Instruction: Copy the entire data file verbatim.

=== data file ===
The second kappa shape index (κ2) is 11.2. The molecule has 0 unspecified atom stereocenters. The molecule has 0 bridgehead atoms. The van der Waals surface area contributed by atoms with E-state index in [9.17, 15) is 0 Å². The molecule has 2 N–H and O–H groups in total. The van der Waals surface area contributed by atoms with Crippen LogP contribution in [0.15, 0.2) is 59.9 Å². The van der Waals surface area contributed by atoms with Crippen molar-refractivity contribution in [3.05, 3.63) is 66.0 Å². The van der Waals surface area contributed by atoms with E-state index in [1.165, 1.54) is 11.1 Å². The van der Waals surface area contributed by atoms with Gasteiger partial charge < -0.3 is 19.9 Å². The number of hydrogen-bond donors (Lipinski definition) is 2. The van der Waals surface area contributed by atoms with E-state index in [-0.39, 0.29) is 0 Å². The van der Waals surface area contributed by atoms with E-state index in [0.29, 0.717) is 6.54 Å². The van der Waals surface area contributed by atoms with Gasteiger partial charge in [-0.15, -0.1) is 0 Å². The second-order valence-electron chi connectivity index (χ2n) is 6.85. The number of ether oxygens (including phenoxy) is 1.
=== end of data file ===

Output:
The second kappa shape index (κ2) is 11.2. The molecule has 0 unspecified atom stereocenters. The molecule has 0 bridgehead atoms. The van der Waals surface area contributed by atoms with E-state index in [9.17, 15) is 0 Å². The molecule has 2 N–H and O–H groups in total. The van der Waals surface area contributed by atoms with Crippen LogP contribution in [0.15, 0.2) is 59.9 Å². The van der Waals surface area contributed by atoms with Crippen molar-refractivity contribution in [3.05, 3.63) is 66.0 Å². The van der Waals surface area contributed by atoms with E-state index in [1.165, 1.54) is 11.1 Å². The van der Waals surface area contributed by atoms with Gasteiger partial charge < -0.3 is 19.9 Å². The number of hydrogen-bond donors (Lipinski definition) is 2. The van der Waals surface area contributed by atoms with E-state index in [-0.39, 0.29) is 0 Å². The van der Waals surface area contributed by atoms with E-state index in [0.29, 0.717) is 6.54 Å². The van der Waals surface area contributed by atoms with Gasteiger partial charge in [-0.15, -0.1) is 0 Å². The second-order valence-electron chi connectivity index (χ2n) is 6.85. The number of ether oxygens (including phenoxy) is 1.